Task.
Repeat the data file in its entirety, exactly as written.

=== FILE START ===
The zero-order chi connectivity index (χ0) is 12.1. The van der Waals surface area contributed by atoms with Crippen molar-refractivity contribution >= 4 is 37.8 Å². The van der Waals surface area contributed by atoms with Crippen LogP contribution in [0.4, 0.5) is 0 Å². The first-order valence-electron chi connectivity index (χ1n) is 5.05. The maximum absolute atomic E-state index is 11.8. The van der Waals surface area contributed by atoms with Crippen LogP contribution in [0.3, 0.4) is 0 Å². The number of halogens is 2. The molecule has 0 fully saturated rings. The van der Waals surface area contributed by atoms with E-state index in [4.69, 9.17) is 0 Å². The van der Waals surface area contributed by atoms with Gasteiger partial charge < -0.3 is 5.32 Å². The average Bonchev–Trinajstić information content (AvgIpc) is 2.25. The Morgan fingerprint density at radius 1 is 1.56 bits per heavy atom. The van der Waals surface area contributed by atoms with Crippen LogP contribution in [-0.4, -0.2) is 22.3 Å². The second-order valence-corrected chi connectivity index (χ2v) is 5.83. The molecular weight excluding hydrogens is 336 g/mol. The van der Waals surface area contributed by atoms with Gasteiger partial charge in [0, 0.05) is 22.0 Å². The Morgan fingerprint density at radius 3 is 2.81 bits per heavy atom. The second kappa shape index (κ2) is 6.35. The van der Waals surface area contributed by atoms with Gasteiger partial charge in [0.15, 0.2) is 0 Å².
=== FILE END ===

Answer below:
The zero-order chi connectivity index (χ0) is 12.1. The van der Waals surface area contributed by atoms with Crippen molar-refractivity contribution >= 4 is 37.8 Å². The van der Waals surface area contributed by atoms with Crippen LogP contribution in [0.4, 0.5) is 0 Å². The first-order valence-electron chi connectivity index (χ1n) is 5.05. The maximum absolute atomic E-state index is 11.8. The van der Waals surface area contributed by atoms with Crippen LogP contribution in [0.3, 0.4) is 0 Å². The number of halogens is 2. The molecule has 0 fully saturated rings. The van der Waals surface area contributed by atoms with E-state index in [4.69, 9.17) is 0 Å². The van der Waals surface area contributed by atoms with Gasteiger partial charge < -0.3 is 5.32 Å². The average Bonchev–Trinajstić information content (AvgIpc) is 2.25. The Morgan fingerprint density at radius 1 is 1.56 bits per heavy atom. The van der Waals surface area contributed by atoms with Crippen LogP contribution in [-0.4, -0.2) is 22.3 Å². The second-order valence-corrected chi connectivity index (χ2v) is 5.83. The molecular weight excluding hydrogens is 336 g/mol. The van der Waals surface area contributed by atoms with Gasteiger partial charge in [0, 0.05) is 22.0 Å². The Morgan fingerprint density at radius 3 is 2.81 bits per heavy atom. The second kappa shape index (κ2) is 6.35. The van der Waals surface area contributed by atoms with Gasteiger partial charge in [0.15, 0.2) is 0 Å².